YEMEN: Unprecedented water rationing in cities
SANAA, 16 August 2009 (IRIN) – Water and sanitation companies in Yemen are adopting unprecedented water rationing in major cities including the capital Sanaa, Taiz, Mukalla, al-Beidha, al-Dhalea and Lahj, local council officials said.
Urgent action is needed to halt depletion of the country’s water resources, Abdulqader Hanash, deputy minister for water affairs, told IRIN. Some 90 percent of available water is used for agriculture, leaving just 10 percent for industrial and household use, he said. Specialists have said before that 40 percent of Yemen’s agricultural water consumption can be attributed to the cultivation of Qat – a mild narcotic plant.
Hanash explained that the ministry was taking steps to stop the proliferation of wells which exacerbated groundwater depletion; it was also helping citizens to switch to less water-dependent produce and farming techniques.
“We expect the international community and donors to provide further funding to allow the ministry to implement its water strategies,” he added.
A report by the UN Economic and Social Commission for Western Asia (UN-ESCWA) says Yemen is under “serious water stress”.
The World Bank considers a country to be water scarce if there are less than 1,000 m³ of renewable internal freshwater resources available per capita. The global average is about 6,750 m³ of water per capita. All Arab countries bar Lebanon and Comoros are well below the water scarcity level. Yemen has about 200 m³ per capita – just 3 percent of the global average.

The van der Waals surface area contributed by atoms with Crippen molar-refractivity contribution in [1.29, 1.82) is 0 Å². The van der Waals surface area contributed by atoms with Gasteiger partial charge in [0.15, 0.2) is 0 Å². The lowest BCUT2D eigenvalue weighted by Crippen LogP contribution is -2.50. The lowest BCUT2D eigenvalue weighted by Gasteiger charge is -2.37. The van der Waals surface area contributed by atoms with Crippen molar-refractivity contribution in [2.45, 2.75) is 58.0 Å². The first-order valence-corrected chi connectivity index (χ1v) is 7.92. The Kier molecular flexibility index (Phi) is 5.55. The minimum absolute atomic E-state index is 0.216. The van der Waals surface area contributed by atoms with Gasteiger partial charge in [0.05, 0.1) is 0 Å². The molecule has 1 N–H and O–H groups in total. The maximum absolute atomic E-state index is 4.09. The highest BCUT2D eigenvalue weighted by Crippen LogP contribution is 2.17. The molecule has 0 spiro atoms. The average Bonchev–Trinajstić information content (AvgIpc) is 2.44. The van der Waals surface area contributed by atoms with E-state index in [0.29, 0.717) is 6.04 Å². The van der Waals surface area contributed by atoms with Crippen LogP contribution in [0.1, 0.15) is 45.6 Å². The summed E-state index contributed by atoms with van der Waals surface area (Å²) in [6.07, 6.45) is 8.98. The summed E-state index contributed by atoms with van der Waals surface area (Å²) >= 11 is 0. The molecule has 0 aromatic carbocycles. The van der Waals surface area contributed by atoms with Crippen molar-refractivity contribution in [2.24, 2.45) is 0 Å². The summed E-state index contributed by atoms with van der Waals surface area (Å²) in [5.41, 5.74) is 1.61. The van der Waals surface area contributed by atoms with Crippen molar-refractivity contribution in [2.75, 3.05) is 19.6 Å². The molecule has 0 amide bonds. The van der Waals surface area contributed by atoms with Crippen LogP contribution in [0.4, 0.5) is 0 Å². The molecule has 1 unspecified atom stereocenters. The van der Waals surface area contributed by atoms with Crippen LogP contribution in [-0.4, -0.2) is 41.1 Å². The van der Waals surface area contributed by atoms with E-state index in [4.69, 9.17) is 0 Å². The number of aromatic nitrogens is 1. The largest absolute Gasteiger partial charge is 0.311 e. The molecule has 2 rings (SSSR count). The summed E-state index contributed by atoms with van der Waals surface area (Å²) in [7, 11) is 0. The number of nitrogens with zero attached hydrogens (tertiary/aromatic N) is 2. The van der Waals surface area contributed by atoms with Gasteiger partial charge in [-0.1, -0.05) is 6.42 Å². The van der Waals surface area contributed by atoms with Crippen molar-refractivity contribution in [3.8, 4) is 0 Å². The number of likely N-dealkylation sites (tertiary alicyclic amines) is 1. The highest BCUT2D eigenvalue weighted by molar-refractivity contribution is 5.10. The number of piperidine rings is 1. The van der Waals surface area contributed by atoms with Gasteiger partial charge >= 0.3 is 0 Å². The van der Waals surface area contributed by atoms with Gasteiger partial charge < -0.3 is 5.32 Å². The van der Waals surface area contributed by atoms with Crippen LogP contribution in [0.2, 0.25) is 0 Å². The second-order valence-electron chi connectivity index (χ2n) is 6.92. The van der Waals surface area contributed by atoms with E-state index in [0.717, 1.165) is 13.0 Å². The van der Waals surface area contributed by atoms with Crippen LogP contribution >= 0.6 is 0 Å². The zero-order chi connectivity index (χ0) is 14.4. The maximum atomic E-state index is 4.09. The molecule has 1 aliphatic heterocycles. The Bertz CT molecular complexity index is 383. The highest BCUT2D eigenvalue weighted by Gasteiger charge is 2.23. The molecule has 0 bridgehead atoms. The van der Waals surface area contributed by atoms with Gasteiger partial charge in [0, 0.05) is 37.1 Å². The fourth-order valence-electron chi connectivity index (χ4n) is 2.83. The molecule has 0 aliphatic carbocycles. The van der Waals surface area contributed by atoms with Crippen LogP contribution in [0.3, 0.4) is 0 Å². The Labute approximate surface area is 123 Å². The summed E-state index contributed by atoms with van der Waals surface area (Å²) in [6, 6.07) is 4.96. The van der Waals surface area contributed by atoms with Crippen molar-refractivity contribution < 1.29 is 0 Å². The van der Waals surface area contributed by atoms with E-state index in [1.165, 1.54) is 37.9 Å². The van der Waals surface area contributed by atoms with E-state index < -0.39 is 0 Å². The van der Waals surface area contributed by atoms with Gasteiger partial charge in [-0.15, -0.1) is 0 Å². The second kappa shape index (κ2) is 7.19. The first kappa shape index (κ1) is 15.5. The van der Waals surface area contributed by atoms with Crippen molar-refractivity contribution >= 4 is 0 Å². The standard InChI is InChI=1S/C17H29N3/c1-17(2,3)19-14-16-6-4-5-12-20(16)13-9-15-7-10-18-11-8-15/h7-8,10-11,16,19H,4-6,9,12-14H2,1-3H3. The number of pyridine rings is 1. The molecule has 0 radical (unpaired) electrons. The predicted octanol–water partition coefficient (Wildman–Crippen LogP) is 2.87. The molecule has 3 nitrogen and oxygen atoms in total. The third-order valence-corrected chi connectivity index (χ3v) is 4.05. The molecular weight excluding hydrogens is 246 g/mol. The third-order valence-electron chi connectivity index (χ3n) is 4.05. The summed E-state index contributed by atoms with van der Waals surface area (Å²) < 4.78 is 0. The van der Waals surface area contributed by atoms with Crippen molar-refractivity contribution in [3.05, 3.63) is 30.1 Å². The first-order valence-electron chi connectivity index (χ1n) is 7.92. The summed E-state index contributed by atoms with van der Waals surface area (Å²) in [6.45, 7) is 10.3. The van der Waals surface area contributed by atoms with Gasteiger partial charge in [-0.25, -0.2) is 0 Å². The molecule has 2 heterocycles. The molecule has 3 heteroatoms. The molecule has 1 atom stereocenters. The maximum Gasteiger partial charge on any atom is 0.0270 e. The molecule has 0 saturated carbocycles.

A UN Development Programme (UNDP) study of Arab countries in 2007 said Yemen had the second highest percentage of population without access to safe water (after Comoros) – 33 percent – just over double the Arab average.
Environmental specialist Mohammed al-Ariqi said Yemen’s water deficit was growing at 5 percent per year – the same rate as annual population growth. A new water source has been discovered recently in Hadhramaut but its impact on the country’s overall water needs has not yet been assessed.
In al-Ariqi’s book Water: Reality & Vision, al-Ariqi said Yemen’s water deficit in 2000 was 900 million m³; 700 million m³ in 1995; and 400 million m³ in 1990. His latest figures, for 2005, put the country’s water deficit at 1.28 billion m³.
Worst province, city
Al-Beidha, with a population of 300,000, is the country’s most water-scare province, according to Mohammed al-Aidarous, a local councillor there. Water in al-Beidha costs more because it takes three to four hours to transport it by truck from the nearest water source. “The majority of the province’s artesian wells have dried up because of frequent droughts coupled with excessive consumption by farmers growing qat,” he said.
Abdulwahab Almujahed, head of water and environment at the Social Fund for Development, said that Taiz city suffers the worst water shortages in the country with citizens receiving municipal water once every 45 days on average. Compounding the shortages problem was the fact that having long intervals without water running through the pipes causes contamination, he said.
“The Taiz-based Local Water and Sanitation Corporation continues to connect more households to an empty supply network. However, it should first look for water sources before expanding the network,” Almujahed told IRIN. “The corporation should provide tanks to citizens to harvest rainwater, which they can use during the drought season.”